Finally, we could see blue sky and the end of our climb. We went through some pinyon and junipers to a clearing with breathtaking views of the Catalinas and the sheer cliffs of Table Mountain dropping off below. We dropped our packs at the fireplace and toured the summit, dotted with patches of snow. Now came the payoff for lugging all our stuff up here- watching the sunset and sunrise from this incredible promontory and an enjoyable night by the fabled fireplace.
There was a small glass jar summit register near the fireplace and I read through it before dinner. The first name I saw was the woman from NW Hikers.net who’s triplog I’d read. The second entry I read was an entry from February that said “Lost camera in a black camera case” and gave a phone number! I was so excited that we were going to be able to reunite the camera with its owners. I lost a camera this summer and would give anything to have it back.
Wendy got our fire going and we had a decadent meal of cheese fondue with all sorts of items for dipping and chocolates for dessert. The fireplace was great- it had a chimney and everything which diverted the smoke upward. The fire warmed the rocks and it radiated heat all night long as we slept in front of it. We hit a perfect weather window and the temperature was quite reasonable for 6000′ in December.
The night was a long one, and it stayed cold for a while after it finally got light out. I spent the amazing sunrise hanging my head over the cliff face and watching the light change. We ate breakfast in our sleeping bags and didn’t want to leave.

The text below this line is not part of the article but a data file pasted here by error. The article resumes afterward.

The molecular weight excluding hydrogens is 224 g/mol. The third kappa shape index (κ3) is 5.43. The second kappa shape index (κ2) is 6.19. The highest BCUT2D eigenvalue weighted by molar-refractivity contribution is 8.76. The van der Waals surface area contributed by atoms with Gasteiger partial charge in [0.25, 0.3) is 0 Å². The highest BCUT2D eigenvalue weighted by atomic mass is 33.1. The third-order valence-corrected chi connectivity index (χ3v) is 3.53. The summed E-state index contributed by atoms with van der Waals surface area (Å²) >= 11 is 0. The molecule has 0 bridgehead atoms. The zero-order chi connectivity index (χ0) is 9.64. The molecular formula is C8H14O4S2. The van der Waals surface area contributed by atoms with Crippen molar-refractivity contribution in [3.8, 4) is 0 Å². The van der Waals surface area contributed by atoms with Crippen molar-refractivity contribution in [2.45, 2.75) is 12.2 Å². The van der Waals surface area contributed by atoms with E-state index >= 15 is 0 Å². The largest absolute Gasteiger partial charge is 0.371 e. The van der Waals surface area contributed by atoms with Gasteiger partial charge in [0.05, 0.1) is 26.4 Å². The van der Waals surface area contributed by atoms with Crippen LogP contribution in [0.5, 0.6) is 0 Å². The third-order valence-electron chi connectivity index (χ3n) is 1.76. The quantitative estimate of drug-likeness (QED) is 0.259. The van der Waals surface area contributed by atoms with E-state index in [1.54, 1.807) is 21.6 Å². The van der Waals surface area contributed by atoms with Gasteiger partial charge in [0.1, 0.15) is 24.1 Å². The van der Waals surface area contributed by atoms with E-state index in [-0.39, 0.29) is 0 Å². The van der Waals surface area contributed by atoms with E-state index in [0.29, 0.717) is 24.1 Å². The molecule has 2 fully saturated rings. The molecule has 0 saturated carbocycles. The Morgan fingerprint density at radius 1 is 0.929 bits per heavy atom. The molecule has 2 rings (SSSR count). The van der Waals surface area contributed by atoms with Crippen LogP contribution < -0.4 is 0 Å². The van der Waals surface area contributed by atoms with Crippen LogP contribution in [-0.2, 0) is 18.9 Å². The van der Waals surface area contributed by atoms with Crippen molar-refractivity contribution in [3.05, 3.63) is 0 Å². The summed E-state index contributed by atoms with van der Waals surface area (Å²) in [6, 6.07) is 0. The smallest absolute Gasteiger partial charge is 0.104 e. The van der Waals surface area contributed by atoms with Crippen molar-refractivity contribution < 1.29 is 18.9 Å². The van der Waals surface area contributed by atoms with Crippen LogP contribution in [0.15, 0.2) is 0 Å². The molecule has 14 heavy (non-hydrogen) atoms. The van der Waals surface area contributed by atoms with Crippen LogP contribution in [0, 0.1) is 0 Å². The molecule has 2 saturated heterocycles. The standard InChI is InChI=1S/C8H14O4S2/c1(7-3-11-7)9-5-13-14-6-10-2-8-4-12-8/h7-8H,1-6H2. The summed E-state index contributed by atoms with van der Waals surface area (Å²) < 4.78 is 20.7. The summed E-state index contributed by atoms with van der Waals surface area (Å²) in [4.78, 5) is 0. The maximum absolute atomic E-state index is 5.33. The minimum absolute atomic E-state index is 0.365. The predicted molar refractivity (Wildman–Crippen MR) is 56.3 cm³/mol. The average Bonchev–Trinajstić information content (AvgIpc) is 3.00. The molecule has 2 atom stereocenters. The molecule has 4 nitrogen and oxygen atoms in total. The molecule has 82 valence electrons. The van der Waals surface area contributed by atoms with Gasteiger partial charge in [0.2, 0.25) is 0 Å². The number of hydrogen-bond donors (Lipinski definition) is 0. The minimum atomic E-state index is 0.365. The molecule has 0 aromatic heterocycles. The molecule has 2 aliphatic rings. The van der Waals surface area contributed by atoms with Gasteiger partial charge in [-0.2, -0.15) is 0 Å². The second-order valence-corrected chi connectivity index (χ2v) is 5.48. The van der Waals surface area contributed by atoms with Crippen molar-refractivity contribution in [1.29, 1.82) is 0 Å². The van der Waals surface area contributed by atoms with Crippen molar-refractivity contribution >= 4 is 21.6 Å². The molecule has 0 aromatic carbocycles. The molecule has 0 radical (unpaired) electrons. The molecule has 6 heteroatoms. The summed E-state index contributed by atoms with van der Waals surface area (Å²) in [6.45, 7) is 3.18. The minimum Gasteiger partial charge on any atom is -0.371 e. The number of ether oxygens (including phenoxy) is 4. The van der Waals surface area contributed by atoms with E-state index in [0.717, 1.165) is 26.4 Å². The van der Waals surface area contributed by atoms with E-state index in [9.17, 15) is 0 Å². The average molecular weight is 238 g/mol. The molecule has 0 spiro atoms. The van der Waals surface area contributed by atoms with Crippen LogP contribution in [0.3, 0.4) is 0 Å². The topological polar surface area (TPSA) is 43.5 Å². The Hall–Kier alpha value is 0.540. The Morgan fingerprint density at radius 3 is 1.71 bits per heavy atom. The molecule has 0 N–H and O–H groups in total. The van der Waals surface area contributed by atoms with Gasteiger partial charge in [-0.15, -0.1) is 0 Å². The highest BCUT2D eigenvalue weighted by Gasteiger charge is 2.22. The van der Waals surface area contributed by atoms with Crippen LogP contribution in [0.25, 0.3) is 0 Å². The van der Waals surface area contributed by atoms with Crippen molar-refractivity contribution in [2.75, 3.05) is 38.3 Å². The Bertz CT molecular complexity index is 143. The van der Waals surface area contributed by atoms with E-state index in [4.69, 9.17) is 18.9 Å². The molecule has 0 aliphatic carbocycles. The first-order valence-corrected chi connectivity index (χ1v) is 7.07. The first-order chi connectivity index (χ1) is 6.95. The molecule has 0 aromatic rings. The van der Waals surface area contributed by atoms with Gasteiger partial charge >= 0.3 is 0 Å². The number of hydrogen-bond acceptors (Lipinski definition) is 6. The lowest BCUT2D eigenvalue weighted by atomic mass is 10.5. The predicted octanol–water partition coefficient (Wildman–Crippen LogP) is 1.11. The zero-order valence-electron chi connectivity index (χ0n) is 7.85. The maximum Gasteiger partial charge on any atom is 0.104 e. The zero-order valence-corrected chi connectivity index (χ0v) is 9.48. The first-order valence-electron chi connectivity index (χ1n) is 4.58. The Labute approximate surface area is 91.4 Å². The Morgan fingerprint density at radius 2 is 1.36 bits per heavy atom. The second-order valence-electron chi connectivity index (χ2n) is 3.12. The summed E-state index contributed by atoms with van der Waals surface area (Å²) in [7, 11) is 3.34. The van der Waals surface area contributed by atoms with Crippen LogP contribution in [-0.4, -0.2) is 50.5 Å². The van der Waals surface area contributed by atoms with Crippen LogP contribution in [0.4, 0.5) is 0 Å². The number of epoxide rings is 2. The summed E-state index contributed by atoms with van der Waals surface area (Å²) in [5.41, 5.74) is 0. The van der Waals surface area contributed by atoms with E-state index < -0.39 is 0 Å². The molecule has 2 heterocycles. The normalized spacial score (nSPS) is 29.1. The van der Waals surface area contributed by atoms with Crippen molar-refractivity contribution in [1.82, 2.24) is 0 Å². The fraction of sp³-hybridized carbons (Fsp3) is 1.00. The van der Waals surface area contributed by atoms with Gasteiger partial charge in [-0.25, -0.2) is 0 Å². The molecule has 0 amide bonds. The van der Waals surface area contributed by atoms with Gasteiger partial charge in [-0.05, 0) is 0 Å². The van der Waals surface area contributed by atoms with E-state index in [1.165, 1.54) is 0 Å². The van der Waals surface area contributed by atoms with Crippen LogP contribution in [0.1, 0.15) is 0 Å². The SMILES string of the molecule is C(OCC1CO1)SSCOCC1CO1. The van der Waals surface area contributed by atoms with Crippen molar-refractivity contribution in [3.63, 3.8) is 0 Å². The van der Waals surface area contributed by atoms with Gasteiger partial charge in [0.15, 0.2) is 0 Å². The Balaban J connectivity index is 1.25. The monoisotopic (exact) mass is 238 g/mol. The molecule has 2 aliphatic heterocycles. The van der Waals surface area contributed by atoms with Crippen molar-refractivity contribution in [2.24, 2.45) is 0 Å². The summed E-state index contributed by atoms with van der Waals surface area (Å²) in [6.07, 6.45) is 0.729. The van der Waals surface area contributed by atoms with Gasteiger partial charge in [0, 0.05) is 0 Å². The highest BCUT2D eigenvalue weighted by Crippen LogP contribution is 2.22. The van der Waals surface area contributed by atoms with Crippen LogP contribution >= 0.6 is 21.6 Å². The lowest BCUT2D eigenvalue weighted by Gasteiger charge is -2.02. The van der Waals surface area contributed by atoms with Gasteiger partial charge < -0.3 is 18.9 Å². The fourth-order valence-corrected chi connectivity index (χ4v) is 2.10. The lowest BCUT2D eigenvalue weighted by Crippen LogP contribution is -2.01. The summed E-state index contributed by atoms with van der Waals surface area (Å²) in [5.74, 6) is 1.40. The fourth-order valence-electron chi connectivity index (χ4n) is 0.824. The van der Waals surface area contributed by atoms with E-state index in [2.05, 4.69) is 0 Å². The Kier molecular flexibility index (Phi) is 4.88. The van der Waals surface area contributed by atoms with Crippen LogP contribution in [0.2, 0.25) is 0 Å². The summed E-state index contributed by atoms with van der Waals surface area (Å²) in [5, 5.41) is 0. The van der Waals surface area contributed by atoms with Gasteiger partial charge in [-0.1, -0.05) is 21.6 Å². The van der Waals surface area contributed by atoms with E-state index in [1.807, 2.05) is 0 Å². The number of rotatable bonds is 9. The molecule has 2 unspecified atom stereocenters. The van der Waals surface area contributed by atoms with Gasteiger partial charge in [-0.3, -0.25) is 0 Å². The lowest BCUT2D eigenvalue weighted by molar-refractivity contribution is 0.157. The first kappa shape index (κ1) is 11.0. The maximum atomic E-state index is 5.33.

Eventually, we tore ourselves away and started hiking downhill, packs much lighter after a day’s water and food were consumed. We followed what looked like the standard route down the face which was much easier than our ascent route. But if we’d taken this ascent route we wouldn’t have found the camera.
It was a beautiful, cool day and we shindagger-stomped our way down the ridge, taking short breaks and thoroughly enjoying ourselves. It felt like we were flying compared to yesterday’s ponderous ascent. The golden cottonwoods in the canyon got closer and closer and then we were back to our slabs down to the creekbed.
Our deer departed friend had been moved in the night and looked more macabre than ever. We found our way out of the creek and intersected the Pima Canyon Trail. Clouds started rolling in and the wind picked up. The last two miles back to the car on the trail felt like they would never end. It felt great to look up at Table Mountain knowing we’d finally spent the night at the fireplace.
We had been talking for the last two days about what flavors of gelato we were going to get at Frost after our hike. The weather changed so quickly that by the time we got our gelato, we had to eat it in Wendy’s car with the heat on!
That night, I called the owners of the camera and they were so excited that we had found it! They had gone back up the next week to try and locate it to no avail. It had become a running joke between their friends that someone was going to finally find the camera that was lost on Table Mountain. I dropped it off the next day on their porch and they sent a lovely card thanking us for returning their long-lost camera along with some pictures from the day they lost it.
What an amazing, life-affirming couple of days on the mountain. I’ve found another of my favorite campsites and Wendy is always a blast to hike with. So glad I finally got to spend a night on Table Mountain and it certainly won’t be my last.
You can see the full set of pictures at https://plus.google.com/photos/108844153292489172003/albums/5826811070181856545
In Wildlife Rehabilitation news, I was going through old pictures when I came across this shot of mama and baby bunnies from 2010. So cute! You can read their story here. Click below to donate to Wildlife Rehabilitation Northwest Tucson.